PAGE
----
Let the 8K war begin!

South Korean TV manufacturing rivals Samsung and LG are using the IFA electronics show in Berlin, Germany this week and presumably CEDIA Expo 2018 next week in San Diego to kick off the next chapter in the high-resolution video wars by unveiling 8K displays from their respective QLED and OLED technology camps, respectively.

Although both companies have previously showed prototypes and mentioned plans to roll out 8K this year, LG initiated the latest chatter by issuing a press statement early Wednesday saying it will begin production of an 88-inch 8K OLED television for the consumer market this year.

“LG’s first 8K OLED TV is the pinnacle of technological achievement and the next evolutionary step in display technology,” Brian Kwon, president of LG’s home entertainment business, said through the company’s press statement. “4K OLED played a major role in reshaping the TV industry, and LG is confident that 8K OLED will do the same.”

The formal press statement was a little sketchy on details like when it would arrive, what design style it will have or how much it will cost.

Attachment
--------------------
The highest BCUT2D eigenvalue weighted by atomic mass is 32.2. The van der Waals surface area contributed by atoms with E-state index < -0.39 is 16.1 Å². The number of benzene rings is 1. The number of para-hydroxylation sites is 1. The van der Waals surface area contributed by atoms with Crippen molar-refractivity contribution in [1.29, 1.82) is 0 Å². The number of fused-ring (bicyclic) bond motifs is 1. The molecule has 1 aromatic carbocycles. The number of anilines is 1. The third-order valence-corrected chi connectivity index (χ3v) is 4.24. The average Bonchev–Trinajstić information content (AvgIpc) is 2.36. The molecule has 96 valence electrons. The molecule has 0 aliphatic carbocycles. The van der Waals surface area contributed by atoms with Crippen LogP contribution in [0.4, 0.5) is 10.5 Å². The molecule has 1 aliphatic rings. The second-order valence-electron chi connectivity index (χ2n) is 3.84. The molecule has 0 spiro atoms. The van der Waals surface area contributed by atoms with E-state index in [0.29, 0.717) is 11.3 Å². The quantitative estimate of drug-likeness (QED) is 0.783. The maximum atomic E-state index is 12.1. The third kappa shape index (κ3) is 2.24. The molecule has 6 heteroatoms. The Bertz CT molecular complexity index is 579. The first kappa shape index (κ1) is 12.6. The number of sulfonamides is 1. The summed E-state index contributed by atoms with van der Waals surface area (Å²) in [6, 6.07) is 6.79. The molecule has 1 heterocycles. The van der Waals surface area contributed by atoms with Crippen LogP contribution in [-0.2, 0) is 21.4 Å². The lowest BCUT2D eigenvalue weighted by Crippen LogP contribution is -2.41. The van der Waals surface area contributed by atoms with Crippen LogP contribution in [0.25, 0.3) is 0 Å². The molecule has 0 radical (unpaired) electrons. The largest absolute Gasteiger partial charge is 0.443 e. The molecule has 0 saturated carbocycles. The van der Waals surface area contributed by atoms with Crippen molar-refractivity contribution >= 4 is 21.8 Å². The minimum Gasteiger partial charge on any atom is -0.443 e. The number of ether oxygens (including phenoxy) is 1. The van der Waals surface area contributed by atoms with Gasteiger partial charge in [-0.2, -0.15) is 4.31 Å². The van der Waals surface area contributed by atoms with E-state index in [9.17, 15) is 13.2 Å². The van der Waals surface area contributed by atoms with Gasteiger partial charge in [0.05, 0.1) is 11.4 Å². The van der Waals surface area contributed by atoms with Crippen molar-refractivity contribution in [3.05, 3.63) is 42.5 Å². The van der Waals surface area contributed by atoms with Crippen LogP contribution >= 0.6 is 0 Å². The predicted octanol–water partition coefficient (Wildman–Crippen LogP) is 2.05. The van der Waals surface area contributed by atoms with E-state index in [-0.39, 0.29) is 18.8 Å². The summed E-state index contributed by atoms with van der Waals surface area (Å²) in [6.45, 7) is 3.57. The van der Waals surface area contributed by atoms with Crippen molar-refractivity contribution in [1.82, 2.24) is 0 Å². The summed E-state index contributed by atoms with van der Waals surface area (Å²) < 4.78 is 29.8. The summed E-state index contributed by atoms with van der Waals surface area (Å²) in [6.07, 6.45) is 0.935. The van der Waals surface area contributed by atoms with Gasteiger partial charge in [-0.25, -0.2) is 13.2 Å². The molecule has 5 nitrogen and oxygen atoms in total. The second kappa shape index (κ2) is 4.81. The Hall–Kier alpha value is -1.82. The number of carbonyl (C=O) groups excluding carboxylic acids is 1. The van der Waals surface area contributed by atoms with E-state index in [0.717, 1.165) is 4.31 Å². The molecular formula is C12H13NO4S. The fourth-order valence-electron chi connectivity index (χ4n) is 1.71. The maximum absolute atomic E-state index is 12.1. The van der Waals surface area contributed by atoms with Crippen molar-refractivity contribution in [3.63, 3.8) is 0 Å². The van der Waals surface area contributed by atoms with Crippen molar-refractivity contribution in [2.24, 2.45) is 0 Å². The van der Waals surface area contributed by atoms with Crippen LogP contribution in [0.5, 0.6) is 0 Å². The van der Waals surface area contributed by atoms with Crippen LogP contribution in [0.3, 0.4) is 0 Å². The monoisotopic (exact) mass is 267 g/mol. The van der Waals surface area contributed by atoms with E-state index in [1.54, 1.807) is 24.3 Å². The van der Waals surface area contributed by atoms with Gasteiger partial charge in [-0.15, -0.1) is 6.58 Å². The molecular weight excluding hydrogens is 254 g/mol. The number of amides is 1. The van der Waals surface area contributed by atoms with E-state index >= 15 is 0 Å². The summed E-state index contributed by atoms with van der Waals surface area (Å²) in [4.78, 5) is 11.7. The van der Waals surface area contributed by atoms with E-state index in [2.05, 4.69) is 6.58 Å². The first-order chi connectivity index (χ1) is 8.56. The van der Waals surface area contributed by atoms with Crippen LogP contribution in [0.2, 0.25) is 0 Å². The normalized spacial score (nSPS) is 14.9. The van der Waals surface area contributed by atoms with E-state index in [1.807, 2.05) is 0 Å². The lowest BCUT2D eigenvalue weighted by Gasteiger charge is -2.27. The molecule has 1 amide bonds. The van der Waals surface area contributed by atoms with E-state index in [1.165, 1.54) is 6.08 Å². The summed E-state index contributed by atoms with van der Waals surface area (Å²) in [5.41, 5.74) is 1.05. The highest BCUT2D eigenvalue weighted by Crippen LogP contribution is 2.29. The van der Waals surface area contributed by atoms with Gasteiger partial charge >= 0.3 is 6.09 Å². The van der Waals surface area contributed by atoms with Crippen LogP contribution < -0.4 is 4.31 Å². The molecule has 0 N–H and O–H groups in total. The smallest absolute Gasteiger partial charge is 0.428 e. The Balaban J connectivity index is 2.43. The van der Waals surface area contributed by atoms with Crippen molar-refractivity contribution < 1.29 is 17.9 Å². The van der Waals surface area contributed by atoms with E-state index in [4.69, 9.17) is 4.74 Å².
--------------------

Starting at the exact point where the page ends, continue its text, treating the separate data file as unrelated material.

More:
Samsung quickly followed that by releasing a global statement later that evening saying it will introduce an 85-inch 8K QLED LED-LCD TV, called the 85Q900FN, using quantum dots with a slightly denser alignment of full-array LED local dimming zones than its current top-of-the-line 4K Q9FN series models. The set is also expected to be the first commercially available product for the home market capable of up to 4,000 nits of peak brightness – a benchmark advocated by Dolby and others for high dynamic range (HDR). That level is currently well beyond the range for OLED sets, which are self-emissive displays made of organic (carbon-based) compounds that can age faster and leave image retention when static images are too bright/hot and left on screen for sustained periods of time.

Earlier this summer, Samsung sponsored an Insight Media Advanced Display seminar in Los Angeles where experts from both the hardware and content industries testified that 8K is indeed on the way and will offer legitimate big-screen picture quality benefits over 4K Ultra HD televisions.

In addition to having four times greater pixel resolution (7680×4320 pixels) than 4K displays, the new resolution screens will be able to pack those extra pixels with more visible color and brightness attributes, compared to today’s 3840x2160p systems. This should deliver images with greater dimensionality, textures, wider shades of color and sharper gray scale detail for things like text and digital image enlargements when viewed up close.

Importantly, it will also enable sharp and vibrant images on screen sizes 65-inches and larger, something both companies clearly had in mind by releasing premiere models exceeding 80 inches.